Thursday, November 08, 2007

Half Nerdy Thursday: Installment V

This posting deals with the arcane subject of railroad equity sales. It was inspired by an entry in my Sitemeter log that showed someone in or around the City of Brotherly Love was Googling the keywords:

I have to say this is one of the more unusual referrals for this site. I get lots of hits from people googling various forms of sexual, porn, and masturbation addiction. But railroad keywords are a rarity.

While I'm not a licensed securities dealer, I think it is safe to say that the answer to our reader's question is an unequivocal "no". The answer is based on an SEC Form 8-K filed on May 23, 1997 by CSX Corporation, one of the two companies that wound up purchasing Conrail and then dividing its assets. Quoting from that report:
On May 23, 1997, the joint tender offer (the "Joint Tender Offer") of CSX Corporation (the "Company") and Norfolk Southern Corporation ("NSC") expired. The Joint Tender Offer was made pursuant to an agreement between the Company and NSC dated as of April 8, 1997 (the "CSX/NSC Agreement"). It was effected through Green Acquisition Corp. ("Green", a subsidiary jointly owned by the Company and NSC) for the outstanding shares of Conrail Inc. ("Conrail") not already owned by Green, the Company and NSC. Most of such outstanding shares were acquired in the Joint Tender Offer...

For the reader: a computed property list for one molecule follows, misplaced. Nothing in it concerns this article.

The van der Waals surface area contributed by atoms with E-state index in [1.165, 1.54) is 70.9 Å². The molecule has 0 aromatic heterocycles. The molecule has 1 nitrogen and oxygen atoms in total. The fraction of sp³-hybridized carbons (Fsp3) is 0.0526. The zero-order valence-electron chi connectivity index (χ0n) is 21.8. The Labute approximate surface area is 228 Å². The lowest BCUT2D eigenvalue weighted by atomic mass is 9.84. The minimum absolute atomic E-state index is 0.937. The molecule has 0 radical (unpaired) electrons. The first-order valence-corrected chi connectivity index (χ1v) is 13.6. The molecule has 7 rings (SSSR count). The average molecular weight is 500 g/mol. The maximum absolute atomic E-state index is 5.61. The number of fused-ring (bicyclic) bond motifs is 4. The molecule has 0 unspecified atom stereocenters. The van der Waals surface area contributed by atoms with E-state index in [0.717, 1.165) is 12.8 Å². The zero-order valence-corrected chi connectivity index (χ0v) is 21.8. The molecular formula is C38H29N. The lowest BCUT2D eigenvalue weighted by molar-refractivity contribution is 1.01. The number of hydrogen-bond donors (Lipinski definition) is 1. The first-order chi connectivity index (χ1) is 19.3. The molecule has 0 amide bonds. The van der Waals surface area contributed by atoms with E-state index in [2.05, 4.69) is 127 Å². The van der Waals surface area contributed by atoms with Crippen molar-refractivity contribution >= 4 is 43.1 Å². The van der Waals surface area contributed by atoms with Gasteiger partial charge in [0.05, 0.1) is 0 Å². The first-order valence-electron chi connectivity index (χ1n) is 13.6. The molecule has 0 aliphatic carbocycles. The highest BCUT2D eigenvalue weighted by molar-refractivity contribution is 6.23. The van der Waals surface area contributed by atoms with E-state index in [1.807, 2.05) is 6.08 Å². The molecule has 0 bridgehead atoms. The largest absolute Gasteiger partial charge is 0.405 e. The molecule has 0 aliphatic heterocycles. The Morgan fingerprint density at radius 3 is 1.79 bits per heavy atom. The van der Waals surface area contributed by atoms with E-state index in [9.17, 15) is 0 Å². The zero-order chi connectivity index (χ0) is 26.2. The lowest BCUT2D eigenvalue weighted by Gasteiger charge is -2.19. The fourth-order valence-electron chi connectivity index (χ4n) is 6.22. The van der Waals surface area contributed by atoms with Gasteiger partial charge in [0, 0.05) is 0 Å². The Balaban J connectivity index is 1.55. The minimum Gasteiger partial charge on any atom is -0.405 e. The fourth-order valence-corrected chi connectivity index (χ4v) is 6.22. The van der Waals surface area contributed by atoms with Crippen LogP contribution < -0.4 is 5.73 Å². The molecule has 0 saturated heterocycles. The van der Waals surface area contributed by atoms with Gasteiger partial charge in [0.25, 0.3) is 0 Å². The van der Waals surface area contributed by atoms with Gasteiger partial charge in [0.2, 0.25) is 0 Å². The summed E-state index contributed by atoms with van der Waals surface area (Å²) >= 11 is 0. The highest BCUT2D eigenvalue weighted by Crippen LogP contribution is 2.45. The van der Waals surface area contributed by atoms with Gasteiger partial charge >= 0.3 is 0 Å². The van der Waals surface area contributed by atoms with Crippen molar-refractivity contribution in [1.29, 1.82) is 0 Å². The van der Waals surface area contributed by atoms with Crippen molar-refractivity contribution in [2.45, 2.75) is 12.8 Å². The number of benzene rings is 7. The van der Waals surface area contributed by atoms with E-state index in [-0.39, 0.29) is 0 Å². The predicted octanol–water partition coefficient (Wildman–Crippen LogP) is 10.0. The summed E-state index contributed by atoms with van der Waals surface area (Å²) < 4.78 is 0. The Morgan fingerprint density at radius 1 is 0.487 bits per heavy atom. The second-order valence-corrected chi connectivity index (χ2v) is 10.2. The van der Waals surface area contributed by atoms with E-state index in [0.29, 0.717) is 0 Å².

On June 2, 1997, a subsidiary company wholly-owned by Green merged with and into Conrail. In the merger, all Conrail shares not already owned by Green, the Company and NSC were converted into the right to receive $115 cash per share and the remaining Conrail shares were cancelled.

That means the spouse should have collected $115/share on that stock over ten years ago. Whatever Conrail stock certificates this person may have been found are worthless on the equity markets. They may have a scripophilic value, but it is unlikely that they're worth that much right now. At the time I was composing this post, no Conrail certificates were listed on eBay.
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